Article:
[W]e absolutely forbid clandestine marriages; and we forbid also that a priest presume to witness such. Wherefore, extending to other localities generally the particular custom that prevails in some, we decree that when marriages are to be contracted they must be announced publicly in the churches by the priests during a suitable and fixed time, so that if legitimate impediments exist, they may be made known.
Thus, the reading of banns (simply meaning “proclamations”) was born, initially among Catholics and later spreading to certain other Christian groups. For three consecutive weeks during the Sunday services the proposed marriage was announced and it was asked that anyone in the community come forward if they knew of some good reason why the two people should not be allowed to marry. This would also be asked one final time whenever the actual wedding ceremony itself took place.
As for valid reasons that would be considered, this included the aforementioned things like if one person was being coerced or already married, not old enough to marry (though if the parents themselves didn’t object on this point, it could be overlooked), etc.
It’s also important to note here that just because no one spoke up did not mean the church might not annul the wedding after the fact if some new information came to light. It was just a way to try to lower the odds of something like that happening by polling the general public before hand.
While the banns and the question being posed during an actual wedding has long since stopped being a thing among many church groups (or at least optional), particularly as civil laws governing marriages and pre-screening have more and more come to take precedent, they are still a requirement in a select few church groups anyway. For example, with the Church of England, the banns are still usually required, though this requirement can be potentially worked around in various ways, such as, with the right set of circumstances, the Common License procedure or a Superintendent Registrar’s Certificate. If the marriage ultimately takes place without the banns, the local bishop may in that case also simply require some penance by the couple to cease the marriage being considered illicit in the eyes of the church.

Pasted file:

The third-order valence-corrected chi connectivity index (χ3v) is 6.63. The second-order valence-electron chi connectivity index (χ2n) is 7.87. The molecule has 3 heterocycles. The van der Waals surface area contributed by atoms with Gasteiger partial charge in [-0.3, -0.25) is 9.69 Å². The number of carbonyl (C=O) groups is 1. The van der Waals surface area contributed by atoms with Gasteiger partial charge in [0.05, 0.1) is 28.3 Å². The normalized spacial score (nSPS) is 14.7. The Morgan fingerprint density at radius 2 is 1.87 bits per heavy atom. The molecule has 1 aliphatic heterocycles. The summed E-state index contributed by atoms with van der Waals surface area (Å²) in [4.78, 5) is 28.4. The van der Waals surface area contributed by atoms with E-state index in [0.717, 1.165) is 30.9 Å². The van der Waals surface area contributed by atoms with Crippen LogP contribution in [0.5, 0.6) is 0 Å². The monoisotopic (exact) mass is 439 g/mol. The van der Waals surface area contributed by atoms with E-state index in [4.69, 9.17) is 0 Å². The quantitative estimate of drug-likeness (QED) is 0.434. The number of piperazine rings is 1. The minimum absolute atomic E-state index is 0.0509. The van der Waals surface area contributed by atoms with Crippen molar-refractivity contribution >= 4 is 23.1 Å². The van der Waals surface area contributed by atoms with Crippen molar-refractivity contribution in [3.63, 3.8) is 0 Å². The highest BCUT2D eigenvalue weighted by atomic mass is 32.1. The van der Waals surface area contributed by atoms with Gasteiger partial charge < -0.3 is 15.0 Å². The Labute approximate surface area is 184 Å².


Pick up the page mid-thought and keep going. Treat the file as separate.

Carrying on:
Not just for objections, however, the banns also provide time slots for a church congregation to pray for the couple and function as an official announcement of the intention to marry, which is in part why they are still kept around in some church groups and generally seen as a good thing, despite the somewhat antiquated part about checking for any reason the couple should not be allowed to marry.
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Awww come on… No one has a story?
That scene in “Everybody Loves Raymond” – when his brother, Robert is finally getting married… and his mother, Marie, just HAS to say something… classic !
Life with Luigi, an old time radio show, had an episode where one of Luigi’s friends tries to filibuster Luigi’s forced wedding by reading the names from a telephone book for hours.
In 20 years working for a Catholic Church I’ve never seen/heard of anyone object during a ceremony.
Some of the many requirements beforehand include 4 witnesses to sign statements before the wedding, plus publishing the banns described above, which usually discourages anyone with something to hide.
I’ve only heard of one unexpected objection, and it happened in the month before the wedding.
The drama we usually get is people being late, (and rarely, maybe once a year) is a groom fainting from nerves / lack of sleep (or most likely still drunk from the night before.)